The Attorney-General's decision not to release Crown law advice about the COVID-19 lockdown has angered Opposition MPs who say Kiwis deserve to see the legal basis on which their civil liberties were restricted.
As Attorney-General, Labour MP and minister David Parker acts as the chief law officer of the Crown and has responsibility for supervising New Zealand law and advising the Government on legal matters.
He appeared before the Epidemic Response Committee on Thursday and was asked by ACT leader David Seymour if he is prepared to allow the public to see the advice on the alert level 4 lockdown enforced on March 25.
Seymour said there was "significant confusion" about what Kiwis were allowed to do and what powers police had, and it wasn't until more than a week later that clear guidance was released about the rules that citizens and police were operating under.
"In the intervening period, New Zealanders were being arrested," Seymour said. "The public needs to know that during this period police were acting within the law and not simply operating on the basis of the Government's public statements."
Seymour referred to when former Police Commissioner Mike Bush appeared before the committee earlier this month, and said he would ask the Solicitor-General about releasing the advice after concerns were raised about police using discretion.
"It's difficult to see how the public interest and the rule of law can be outweighed by any other consideration other than the fact that you have the ability to object to it being released," Seymour said.
Parker said he is "satisfied" the Government followed the law and is confident the Bill of Rights Act has not been breached.
The Prime Minister issued an epidemic notice under section 5 of the Epidemic Preparedness Act 2006 on March 24, allowing the use of special powers by medical officers in accordance with section 70 of the Health Act 1956.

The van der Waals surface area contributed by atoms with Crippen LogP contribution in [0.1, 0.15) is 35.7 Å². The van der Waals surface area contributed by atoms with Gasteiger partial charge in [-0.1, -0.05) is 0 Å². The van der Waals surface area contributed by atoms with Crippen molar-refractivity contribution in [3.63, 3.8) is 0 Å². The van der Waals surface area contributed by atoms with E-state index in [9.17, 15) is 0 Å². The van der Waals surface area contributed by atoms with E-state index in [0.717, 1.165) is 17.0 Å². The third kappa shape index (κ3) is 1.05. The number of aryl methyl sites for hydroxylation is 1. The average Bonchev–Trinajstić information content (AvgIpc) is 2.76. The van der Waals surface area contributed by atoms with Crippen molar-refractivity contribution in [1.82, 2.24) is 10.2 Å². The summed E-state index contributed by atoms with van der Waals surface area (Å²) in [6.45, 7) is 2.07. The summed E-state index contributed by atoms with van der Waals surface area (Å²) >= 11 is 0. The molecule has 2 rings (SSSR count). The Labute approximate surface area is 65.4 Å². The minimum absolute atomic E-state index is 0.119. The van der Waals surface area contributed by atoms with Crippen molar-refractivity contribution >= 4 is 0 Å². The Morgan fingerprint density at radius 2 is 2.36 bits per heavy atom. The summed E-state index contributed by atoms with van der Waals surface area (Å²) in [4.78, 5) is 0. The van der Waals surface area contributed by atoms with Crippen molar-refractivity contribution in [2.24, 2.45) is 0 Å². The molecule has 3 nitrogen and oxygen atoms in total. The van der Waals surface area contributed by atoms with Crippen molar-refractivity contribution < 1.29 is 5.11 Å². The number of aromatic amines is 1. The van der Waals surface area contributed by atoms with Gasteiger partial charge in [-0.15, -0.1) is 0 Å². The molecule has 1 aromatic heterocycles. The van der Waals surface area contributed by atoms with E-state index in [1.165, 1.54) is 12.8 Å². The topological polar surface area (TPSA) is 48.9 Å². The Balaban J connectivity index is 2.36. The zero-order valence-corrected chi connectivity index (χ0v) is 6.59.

The Government then triggered a state of national emergency under the Civil Defence and Emergency Management Act (CDEMA) on March 25, giving authorities more powers to manage the virus outbreak.
The three laws allowed the Government to order the closure of premises, with the exception of essential businesses, as well as prohibit mass gatherings, require arrivals into New Zealand to be isolated or quarantined, and order people to stay home.
"In terms of the position on legal professional privilege, there is nothing unusual or different happening here," Parker said. "The Crown, like anyone else, is entitled to claim legal professional privilege in respect of the advice that it receives."
Opposition leader Simon Bridges argued that it's in the public's interest to have the advice released so that it can be scrutinised and MPs can be certain the law was followed.
Parker responded: "I'm confident that the Crown is right in the legal position that we take. We're not releasing the advice but if you want to contest that position that's not for this committee or for me."
He said he takes advice from the Solicitor-General as to whether privilege should be waved but "there is no advice I've had that we should waive it".
Bridges said if Parker is confident the law has been followed then he should release the advice. He questioned the legality of some of the lockdown rules, such as a ban on surfing.
"I remember as a minister releasing legally privileged advice because it didn't make any difference and it didn't worry me."
Parker said the law is "abundantly clear" that governments "can for reasons of public health restrict people's liberties".
Seymour asked Parker if he would release the advice to the committee in confidence, but the Attorney-General said: "I doubt it."